Look, it's not like the Supernatural fandom didn't try warning us. They knew back from his time on the long-running The CW series how The Boys showrunner/EP Eric Kripke (who created Supernatural) loves to lure you in with some serious "shock & awe" and then blindside you with an emotional punch to the feels you either never saw coming or could never prepare yourself for. And just in case you think Kripke would take issue with that assessment? Well, no look no further than his response to that very thing yesterday when the "Herogasm" warning was offered: "Yup. More than 1." And holy s**t, they could not have been more right. Directed by Nelson Cragg and written by Jessica Chou, this week saw the streaming series' take on the popular comic book miniseries. But to define this episode by just supe sex and tidal waves of splooge (guess that lube on the jacket clearly wasn't the worst thing that could happen to MM's clothes) would be ignoring what really made this episode work. Because this was an episode about "release"… and we're not just talking of the bodily fluid kind. No, this week brought a turning point for a number of players- some we've been eagerly awaiting to see happen. Others? Well, let's just say they left us a bit concerned. So with that said, we're throwing on the "MAJOR SPOILERS AHEAD!" sign and throwing down an image spoiler buffer before we do our deep dive (though not as deep as some of those "dives" we saw).
After five episodes of growing tension, frustration, fear, doubt, paranoia, and a whole bunch of other not-so-pleasant things, all roads led to "Herogasm"- or more specifically, to the home of ex-Payback team members TNT Twins Tommy TNT (Jack Doolan) & Tessa TNT (Kristen Booth), hosts of the 70-year-old supes "tradition" (which we learn was first kicked off by Jensen Ackles' Soldier Boy in 1952). Of course, that quickly became "ground zero" for all of our respective players, bringing The Deep (Chace Crawford), Hughie (Jack Quaid), Butcher (Karl Urban), Soldier Boy, Mother's Milk (MM, Laz Alonso), Starlight (Erin Moriarty), A-Train (Jessie T. Usher), and… eventually… Homelander (Antony Starr). And as you can imagine, that was just the spark necessary for some game-changing moments (and with more than just those we've named above). In fact, having slept on the episode I have to say that the examples of "release" we saw this episode is pretty astounding considering just how much is going on. Credit to Cragg for setting the right moods for the respective situations, and as for Chou? If their agent's phone isn't getting blown up with offers, then I won't need Claudia Doumit's Victoria Neuman to pop my brain.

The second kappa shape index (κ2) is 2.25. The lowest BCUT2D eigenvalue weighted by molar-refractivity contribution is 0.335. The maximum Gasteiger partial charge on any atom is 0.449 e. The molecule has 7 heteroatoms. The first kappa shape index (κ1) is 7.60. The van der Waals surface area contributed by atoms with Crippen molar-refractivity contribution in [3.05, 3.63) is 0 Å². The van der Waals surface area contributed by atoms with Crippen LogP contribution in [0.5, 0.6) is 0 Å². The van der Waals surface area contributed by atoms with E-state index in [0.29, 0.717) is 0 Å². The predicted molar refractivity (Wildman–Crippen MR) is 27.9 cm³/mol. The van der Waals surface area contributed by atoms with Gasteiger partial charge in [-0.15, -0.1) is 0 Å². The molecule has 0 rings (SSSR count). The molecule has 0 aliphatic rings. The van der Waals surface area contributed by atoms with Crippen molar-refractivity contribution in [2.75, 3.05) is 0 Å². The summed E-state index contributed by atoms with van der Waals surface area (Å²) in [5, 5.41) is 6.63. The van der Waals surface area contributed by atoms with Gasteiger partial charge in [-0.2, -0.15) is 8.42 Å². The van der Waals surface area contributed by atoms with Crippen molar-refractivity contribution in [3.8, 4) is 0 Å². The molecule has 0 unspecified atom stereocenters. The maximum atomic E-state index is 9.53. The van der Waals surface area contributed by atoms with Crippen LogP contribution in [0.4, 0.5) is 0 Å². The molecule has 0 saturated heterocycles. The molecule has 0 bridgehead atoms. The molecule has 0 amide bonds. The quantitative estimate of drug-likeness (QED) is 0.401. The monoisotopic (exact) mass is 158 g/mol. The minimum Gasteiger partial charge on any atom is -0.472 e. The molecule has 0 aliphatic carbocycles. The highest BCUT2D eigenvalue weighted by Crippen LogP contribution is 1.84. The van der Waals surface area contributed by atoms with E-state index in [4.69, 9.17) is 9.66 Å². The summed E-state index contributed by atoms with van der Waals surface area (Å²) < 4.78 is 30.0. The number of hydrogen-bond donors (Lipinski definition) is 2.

Now as for those "release" moments I've been teasing since this started, here's a look at our rundown:
Ashley (Colby Minifie) reminds A-Train of the "realities" of his past and how much she & Vought covered up his "indiscretions" for years, amazingly punctuated by Minifie by the look on Ashley's face and her outwardly expressing her amazement at finally having said all of that out loud. And as tough as it was for A-Train, that dressing down allowed him to release all of the buried guilt he's been dealing with. Now, what will he do with it? Well, we saw one way…
Black Noir (Nathan Mitchell) performs a little self-surgery and goes off the grid without anyone's knowledge, leaving Homelander much more wounded than those around him realize. Considering what we learned about their crossed-paths past in "Diabolical," it's not surprising.
And speaking of Homelander, we're running out of praise to give Starr, especially after the mirror scenes where Homelander has a conversation with the voice in his head convincing him to release whatever "human" he still has left in him. A decision that it appears he's clearly made by the end of the episode…